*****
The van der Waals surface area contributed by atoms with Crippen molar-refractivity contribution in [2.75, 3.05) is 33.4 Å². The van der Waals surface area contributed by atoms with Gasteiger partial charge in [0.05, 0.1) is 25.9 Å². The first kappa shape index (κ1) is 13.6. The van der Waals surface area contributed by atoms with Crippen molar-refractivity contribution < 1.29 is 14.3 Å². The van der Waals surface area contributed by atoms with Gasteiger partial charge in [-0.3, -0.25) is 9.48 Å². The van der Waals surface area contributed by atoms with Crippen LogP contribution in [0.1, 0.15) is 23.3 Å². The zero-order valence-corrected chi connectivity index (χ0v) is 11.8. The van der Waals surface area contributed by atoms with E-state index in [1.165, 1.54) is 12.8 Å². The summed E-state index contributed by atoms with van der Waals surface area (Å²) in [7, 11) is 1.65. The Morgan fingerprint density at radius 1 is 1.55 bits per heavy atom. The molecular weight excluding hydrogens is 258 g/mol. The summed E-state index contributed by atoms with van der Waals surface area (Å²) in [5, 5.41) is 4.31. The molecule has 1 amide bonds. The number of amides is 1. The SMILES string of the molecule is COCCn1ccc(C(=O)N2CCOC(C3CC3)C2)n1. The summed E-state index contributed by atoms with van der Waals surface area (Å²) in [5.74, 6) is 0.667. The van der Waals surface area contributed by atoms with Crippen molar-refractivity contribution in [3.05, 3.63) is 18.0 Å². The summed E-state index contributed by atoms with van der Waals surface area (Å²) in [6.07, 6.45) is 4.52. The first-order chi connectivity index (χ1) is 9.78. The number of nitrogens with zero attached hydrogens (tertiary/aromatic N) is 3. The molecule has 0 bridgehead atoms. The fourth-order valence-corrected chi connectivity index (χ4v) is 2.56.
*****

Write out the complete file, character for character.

The van der Waals surface area contributed by atoms with Crippen molar-refractivity contribution in [2.75, 3.05) is 33.4 Å². The van der Waals surface area contributed by atoms with Gasteiger partial charge in [0.05, 0.1) is 25.9 Å². The first kappa shape index (κ1) is 13.6. The van der Waals surface area contributed by atoms with Crippen molar-refractivity contribution < 1.29 is 14.3 Å². The van der Waals surface area contributed by atoms with Gasteiger partial charge in [-0.3, -0.25) is 9.48 Å². The van der Waals surface area contributed by atoms with Crippen LogP contribution in [0.1, 0.15) is 23.3 Å². The zero-order valence-corrected chi connectivity index (χ0v) is 11.8. The van der Waals surface area contributed by atoms with E-state index in [1.165, 1.54) is 12.8 Å². The summed E-state index contributed by atoms with van der Waals surface area (Å²) in [7, 11) is 1.65. The Morgan fingerprint density at radius 1 is 1.55 bits per heavy atom. The molecular weight excluding hydrogens is 258 g/mol. The summed E-state index contributed by atoms with van der Waals surface area (Å²) in [5, 5.41) is 4.31. The molecule has 1 amide bonds. The number of amides is 1. The SMILES string of the molecule is COCCn1ccc(C(=O)N2CCOC(C3CC3)C2)n1. The summed E-state index contributed by atoms with van der Waals surface area (Å²) in [5.74, 6) is 0.667. The van der Waals surface area contributed by atoms with Crippen molar-refractivity contribution in [3.05, 3.63) is 18.0 Å². The summed E-state index contributed by atoms with van der Waals surface area (Å²) in [6.07, 6.45) is 4.52. The first-order chi connectivity index (χ1) is 9.78. The number of nitrogens with zero attached hydrogens (tertiary/aromatic N) is 3. The molecule has 0 bridgehead atoms. The fourth-order valence-corrected chi connectivity index (χ4v) is 2.56.